Florence, Italy is home to GE Energy’s iCenter, the central command center for the company’s remote services offerings for the oil and gas industry. iCenter systems are continuously connected to client sites around the world, gathering real-time data for equipment analysis and troubleshooting. The 24x7 operation manages an enterprise-size data historian implementation of massive proportions: More than 2 million tags collecting 1 second data from over 700 assets at 25 sites around the world.
Such a massive repository is a showcase for how industrial data historians handle vast quantities of real-time data. For iCenter, the data is the foundation for advanced analytics used in alarm detection and dispositioning and as the primary source for ongoing product development engineering. The data is also used to support contracted services agreements that include everything from spare parts to performance guarantees.
The software infrastructure behind iCenter is provided by another GE division, GE Intelligent Platforms. Proficy Historian is GE Intelligent Platforms’ foundation for enterprise data management. It provides ultra-high performance collection, storage and retrieval of information for a range of Proficy applications, according to Dan McGuire, program leader for global professional services for GE Intelligent Platforms.
In the GEE iCenter, McGuire says Proficy Historian is connected to Proficy SOA, which models the fleet and provides a single point of contact for Proficy Workflow. The Workflow application is used to manage back-end operations, interact with reporting services and visualization, and support connectivity to data warehouses and relational databases used throughout GE Energy.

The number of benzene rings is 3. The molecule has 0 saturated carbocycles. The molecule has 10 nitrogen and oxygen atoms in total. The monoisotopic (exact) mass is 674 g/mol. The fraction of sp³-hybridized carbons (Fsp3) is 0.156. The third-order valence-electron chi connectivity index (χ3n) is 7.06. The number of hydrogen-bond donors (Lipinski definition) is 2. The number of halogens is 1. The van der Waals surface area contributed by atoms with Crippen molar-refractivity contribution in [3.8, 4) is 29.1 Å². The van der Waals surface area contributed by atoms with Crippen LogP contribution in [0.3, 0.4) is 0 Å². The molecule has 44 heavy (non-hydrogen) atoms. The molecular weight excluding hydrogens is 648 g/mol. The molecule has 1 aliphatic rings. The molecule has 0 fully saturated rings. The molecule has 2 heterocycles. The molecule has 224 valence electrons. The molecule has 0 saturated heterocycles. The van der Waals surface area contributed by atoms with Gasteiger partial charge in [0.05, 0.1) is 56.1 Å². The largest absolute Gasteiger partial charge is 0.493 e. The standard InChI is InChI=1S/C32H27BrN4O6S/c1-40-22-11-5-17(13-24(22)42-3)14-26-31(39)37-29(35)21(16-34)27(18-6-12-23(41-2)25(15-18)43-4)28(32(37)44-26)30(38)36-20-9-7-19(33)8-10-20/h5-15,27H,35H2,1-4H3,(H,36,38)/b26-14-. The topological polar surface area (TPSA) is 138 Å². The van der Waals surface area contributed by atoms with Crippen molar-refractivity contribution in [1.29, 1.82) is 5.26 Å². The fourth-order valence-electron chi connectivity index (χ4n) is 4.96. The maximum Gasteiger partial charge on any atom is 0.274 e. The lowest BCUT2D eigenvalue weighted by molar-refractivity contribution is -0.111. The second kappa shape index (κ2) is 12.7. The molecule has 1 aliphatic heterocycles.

Like most customers, McGuire says iCenter users want three kinds of tools in order to make the most of historian data:
- Easy to use tools for ad hoc queries, where they can also import/export data, query data into existing reports and easily pass files with information around. For that, Microsoft Excel is predominant.
- Web-based dashboards and web reporting, so, GE-IP’s Web Portal is also mandatory. They can create reports, analysis, charts, and trends and democratize information via the web either on an intranet and Internet.
- A tool to understand and model the process based on historical data, so they can not only understand what happened but predict, analyze and be proactive in understanding correlations of data, to model and simulate the process.
The iCenter has a Sustaining Team that monitors key performance indicators (KPIs) and alerts that may come from the historian server or data collection infrastructure to ensure high availability of the data. This team is also responsible for managing the tag configuration and compression settings to guard against uncontrolled growth, and administer the creation of tags in both the central system and at remote collection points.
KPI dashboards are used every day to monitor the central system infrastructure, including the server environment and storage subsystems. Data availability and validity metrics are derived on a continuous basis to track the health of the external data collection infrastructure.
How important is historian data? McGuire describes one oil and gas industry company that logs “almost all controller data—all I/O signals, set-points, internal states—only a few signals were not monitored. This equated to more than 100,000 tags. This company’s shutdown cost is approximately $6 million per day, and a shutdown takes three days to recover from.”
This company, adds McGuire, not only makes extensive backups, but also has a 100 percent duplicated system at a remote support site—partly for backup purposes, but mainly so that any changes can be tested on the backup system before being implemented on the live system.
For advice from McGuire and others on optimizing the use of historian data, see “Historian Best Practices: Distilling the Truth” in the August 2012 issue.
Renee Robbins Bassett, [email protected], is Managing Editor of Automation World.